The lottery has often been described as a "tax on those who don't understand probability." However, it seems some enterprising folks are trying to use that basic fact to help people who have trouble saving money (who often overlap with the folks who don't understand probability) to save more. Apparently some credit unions in Michigan are experimenting with a lottery feature as a part of a savings account
Psychologists have long known that people tend to overestimate the odds of rare events. Applying that behavioral insight, finance professor Peter Tufano of Harvard Business School has devised a clever program called "Save to Win." Launched earlier this year for members of eight credit unions in Michigan, it is a cross between a certificate of deposit and a raffle ticket. Members who put $25 or more into a Save to Win one-year CD are entered into a monthly "savings raffle" for prizes up to $400, plus one annual drawing for a $100,000 jackpot.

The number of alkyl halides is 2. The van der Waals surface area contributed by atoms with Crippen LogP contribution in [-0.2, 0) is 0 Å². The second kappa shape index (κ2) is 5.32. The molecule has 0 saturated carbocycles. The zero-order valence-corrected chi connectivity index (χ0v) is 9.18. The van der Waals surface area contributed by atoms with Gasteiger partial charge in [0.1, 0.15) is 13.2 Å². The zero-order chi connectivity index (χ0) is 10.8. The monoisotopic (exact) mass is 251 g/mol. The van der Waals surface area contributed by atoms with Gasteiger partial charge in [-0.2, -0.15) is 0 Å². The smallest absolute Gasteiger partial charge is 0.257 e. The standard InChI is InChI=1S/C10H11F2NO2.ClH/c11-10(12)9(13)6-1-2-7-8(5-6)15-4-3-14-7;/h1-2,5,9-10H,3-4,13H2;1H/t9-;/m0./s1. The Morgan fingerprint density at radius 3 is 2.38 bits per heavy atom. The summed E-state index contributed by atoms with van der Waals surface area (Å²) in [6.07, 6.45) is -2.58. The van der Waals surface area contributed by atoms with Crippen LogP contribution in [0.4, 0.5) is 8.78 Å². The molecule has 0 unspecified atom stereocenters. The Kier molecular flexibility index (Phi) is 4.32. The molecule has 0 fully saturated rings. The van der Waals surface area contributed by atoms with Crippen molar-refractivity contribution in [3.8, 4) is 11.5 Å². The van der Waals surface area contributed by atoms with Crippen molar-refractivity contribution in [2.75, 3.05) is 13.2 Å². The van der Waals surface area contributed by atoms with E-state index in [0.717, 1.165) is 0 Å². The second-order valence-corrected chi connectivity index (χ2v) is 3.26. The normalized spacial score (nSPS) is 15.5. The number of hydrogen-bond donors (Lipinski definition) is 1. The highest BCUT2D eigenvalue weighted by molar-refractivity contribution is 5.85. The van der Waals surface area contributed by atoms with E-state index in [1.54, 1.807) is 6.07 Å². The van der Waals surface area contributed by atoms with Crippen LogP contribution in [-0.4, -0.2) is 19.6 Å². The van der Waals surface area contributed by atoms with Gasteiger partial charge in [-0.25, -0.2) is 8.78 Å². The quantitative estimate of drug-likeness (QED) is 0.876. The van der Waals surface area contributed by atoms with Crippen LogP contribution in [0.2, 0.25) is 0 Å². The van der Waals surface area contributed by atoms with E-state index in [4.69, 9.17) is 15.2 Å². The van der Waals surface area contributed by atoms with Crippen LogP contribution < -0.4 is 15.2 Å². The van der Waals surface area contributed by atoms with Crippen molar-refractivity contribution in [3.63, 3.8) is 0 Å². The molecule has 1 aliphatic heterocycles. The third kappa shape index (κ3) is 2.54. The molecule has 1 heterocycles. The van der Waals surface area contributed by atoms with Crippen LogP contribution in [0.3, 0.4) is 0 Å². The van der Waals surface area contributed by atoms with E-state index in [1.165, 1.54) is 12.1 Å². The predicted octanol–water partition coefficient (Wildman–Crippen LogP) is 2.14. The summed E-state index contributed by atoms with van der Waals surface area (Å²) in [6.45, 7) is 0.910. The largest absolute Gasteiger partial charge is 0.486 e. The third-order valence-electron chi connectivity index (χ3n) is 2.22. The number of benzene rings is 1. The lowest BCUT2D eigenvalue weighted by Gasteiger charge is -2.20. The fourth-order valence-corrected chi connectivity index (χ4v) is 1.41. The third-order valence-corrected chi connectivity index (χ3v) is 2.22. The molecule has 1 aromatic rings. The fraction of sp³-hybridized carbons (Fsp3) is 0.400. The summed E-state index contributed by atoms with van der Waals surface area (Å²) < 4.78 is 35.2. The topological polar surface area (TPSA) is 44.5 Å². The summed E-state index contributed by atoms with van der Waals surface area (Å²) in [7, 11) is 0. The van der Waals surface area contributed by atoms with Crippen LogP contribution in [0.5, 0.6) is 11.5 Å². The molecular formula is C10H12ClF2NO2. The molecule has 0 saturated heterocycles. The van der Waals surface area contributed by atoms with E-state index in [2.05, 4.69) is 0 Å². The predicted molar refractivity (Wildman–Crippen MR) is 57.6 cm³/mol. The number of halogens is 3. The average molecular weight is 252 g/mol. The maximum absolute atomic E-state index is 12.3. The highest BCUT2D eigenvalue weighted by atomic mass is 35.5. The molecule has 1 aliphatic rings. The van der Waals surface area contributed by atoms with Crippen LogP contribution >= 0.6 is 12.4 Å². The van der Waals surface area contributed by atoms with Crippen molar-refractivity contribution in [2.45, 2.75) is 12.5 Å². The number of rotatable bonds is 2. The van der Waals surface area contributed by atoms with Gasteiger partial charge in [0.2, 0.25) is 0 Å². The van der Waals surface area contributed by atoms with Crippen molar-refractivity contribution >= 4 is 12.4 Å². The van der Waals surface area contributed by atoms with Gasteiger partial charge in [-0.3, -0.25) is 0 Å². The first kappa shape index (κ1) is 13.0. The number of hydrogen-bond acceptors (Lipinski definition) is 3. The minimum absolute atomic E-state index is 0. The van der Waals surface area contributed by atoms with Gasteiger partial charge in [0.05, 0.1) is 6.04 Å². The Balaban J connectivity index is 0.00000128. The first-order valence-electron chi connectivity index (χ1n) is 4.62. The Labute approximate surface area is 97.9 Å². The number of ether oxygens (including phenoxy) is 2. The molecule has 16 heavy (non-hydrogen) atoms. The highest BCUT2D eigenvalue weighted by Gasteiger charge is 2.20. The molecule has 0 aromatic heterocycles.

Apparently, this program has attracted $3.1 million in new deposits, many (the article claims) from people who have never been able to save much money. In many ways it is like buying a lottery ticket, except that you don't lose the money paid for the ticket. The credit unions make this work by paying out a slightly lower interest rate on the CD in question, but the net effect works out to benefit everyone. Many who put their money into such an account would never have put their money into a higher rate CD in the first place. In some ways, it's a neat example of efficient price discrimination that expands an overall market.